Train to Busan (Bu-san-haeng): Movie Review

train-to-busan1This film’s been showing in cinemas for two weeks already before I finally got on the train (pun intended) to Busan along with millions of fans who were bowled over by this South Korean zombie movie and I totally get the hype. It was one thrill ride (again, pun intended, I’m on a roll here) that deserved the accolades that it received from the international media.

Workaholic fund manager Seok-woo (Gong-yoo) sets out for Busan to grant the wish of his daughter Soo-an (Kim Su-an) to visit his ex-wife for her birthday. However, just as the train departs, chaos ensues as an injured woman begins to attack and infect train passengers with something that makes them behave like zombies. As the remaining passengers of the train try to survive, Seok-woo must try to protect his daughter at all cost and deliver her to Busan, which remains safe against the outbreak.

Train to Busan reminds me a lot about Snakes on a Plane, a movie that was propelled to a pop culture icon status because of word of mouth. On the surface, it employs a similar formula. People are stuck in an enclosed space (plane vs train) fighting off a threat to their safety (snakes vs zombies) with lead characters who think quickly on their feet. In these types of movies, there’s always a resident douchebag — in this case its selfish CEO Young Suk, played by Kim Ui-Seong. There’s also a strong supporting cast in burly but kindhearted soon to be daddy Sang-hwa (Ma-Deong Seok), his wife Sung Geong (Jung Yu-Mi), Sohee as Jin-hee, Choi Woo Shik as baseball player Young Gook and Choi Gwi Hwa as the homeless man.

As in the case of zombie apocalypse movies, there’s always the question of retaining one’s humanity and compassion in the face of a grave threat to one’s safety. How far would one go to ensure the future of the one that you love? This was basically the underlying message of the story amid the zombie apocalypse that was the rest of the movie.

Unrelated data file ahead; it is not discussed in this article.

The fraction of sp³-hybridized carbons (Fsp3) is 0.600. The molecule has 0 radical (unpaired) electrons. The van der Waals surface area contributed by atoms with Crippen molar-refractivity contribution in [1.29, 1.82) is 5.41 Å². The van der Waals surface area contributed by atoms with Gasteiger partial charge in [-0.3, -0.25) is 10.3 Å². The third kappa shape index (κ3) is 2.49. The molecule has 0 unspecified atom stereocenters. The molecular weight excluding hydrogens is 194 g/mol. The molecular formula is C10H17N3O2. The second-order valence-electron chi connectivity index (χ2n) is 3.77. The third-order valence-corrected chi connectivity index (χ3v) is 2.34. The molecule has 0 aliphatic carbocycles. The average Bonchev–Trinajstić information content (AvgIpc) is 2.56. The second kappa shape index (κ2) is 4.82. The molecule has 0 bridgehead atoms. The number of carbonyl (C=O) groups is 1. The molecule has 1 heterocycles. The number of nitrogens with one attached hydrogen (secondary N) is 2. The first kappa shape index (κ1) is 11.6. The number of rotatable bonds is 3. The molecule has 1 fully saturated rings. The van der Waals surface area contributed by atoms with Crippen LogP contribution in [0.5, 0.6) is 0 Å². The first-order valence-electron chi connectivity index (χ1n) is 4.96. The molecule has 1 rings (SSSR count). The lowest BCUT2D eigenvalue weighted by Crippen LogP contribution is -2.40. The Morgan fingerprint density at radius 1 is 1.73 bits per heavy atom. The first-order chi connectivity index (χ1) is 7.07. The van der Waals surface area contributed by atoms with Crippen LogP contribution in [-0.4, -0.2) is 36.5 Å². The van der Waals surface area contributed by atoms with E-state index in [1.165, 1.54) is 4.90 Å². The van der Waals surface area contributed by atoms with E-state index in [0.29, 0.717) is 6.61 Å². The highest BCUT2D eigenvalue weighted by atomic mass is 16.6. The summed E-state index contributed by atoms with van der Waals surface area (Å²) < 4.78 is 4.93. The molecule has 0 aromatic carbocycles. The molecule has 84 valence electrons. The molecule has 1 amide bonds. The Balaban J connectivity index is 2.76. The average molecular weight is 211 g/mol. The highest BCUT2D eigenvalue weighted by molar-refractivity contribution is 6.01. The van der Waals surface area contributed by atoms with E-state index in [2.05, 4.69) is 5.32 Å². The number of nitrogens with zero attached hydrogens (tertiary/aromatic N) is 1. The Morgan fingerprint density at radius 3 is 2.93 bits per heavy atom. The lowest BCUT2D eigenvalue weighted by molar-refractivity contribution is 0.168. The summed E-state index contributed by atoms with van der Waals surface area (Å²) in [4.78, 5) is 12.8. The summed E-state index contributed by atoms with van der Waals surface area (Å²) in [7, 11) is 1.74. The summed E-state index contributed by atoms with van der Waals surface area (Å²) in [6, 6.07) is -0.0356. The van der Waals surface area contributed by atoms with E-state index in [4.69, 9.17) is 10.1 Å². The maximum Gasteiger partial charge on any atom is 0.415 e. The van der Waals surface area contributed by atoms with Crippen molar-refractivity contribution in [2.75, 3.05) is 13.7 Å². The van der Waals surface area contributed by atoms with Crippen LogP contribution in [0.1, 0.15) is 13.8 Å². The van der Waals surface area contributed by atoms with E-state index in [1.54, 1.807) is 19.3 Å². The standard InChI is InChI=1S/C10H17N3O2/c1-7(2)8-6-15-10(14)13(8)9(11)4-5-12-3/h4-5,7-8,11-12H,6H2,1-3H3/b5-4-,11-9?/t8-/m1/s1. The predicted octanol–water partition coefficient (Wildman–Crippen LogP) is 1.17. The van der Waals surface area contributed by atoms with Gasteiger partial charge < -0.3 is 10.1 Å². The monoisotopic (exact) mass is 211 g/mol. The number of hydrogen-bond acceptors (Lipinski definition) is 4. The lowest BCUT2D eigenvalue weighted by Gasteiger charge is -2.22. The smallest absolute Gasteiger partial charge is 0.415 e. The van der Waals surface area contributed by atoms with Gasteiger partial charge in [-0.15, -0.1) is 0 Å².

I liked the fact that the film took the time to tell the stories of the characters amid the chaos and was able to repair the damaged relationship of a father and a child in the space of two hours of mayhem. I liked that the love of a father for a daughter who is yet to be born was clearly conveyed by a heavy sacrifice. Even the douchebag’s douchebaggery was somehow explained towards the end which gave him an ounce of humanity (ironic that this happened as he was about to turn) that audiences would understand even a bit.

The main strength of Train to Busan, in my opinion, was not just that it was able to pull off the zombie trope successfully.  It was able to humanize an otherwise generic horror genre. Koreans are very good with the delivery of dramatic scenes and one of the final scenes of Gong Yoo, a popular K-drama actor and child actress Kim Su-an was so raw that it would melt the heart of the even the most unfeeling of persons.

In terms of execution, Train to Busan was made all the more exciting by the fact that the group was faced with no ordinary zombies — they were fast, resilient and smarter than your typical Walking Dead walker. They attack in swarms and and they multiply easily. Think World War Z. They are definitely the worst kinds of adversaries. I was at the edge of my seat the whole time, too caught up with the close calls to even blink.

In terms of growth, the film also played it smart by teasing the origin of the virus but not fully exploring the source. This gives the film more room to expand the franchise for a prequel, or a sequel much like the Resident Evil movies depending on the audience’s reception. Based on initial feedback, it seems that a sequel is indeed being worked out.

All in all, director Yeon Sang-ho’s Train to Busan was a well executed zombie movie that offered more than the usual scares. It adds value to the genre by appealing to the emotions of the audience, making it more effective than expected. The good news is its still showing in some cinemas so its not yet too late to catch the last trip. Sorry, I’ll stop with these puns now and leave you to decide how to feel about it.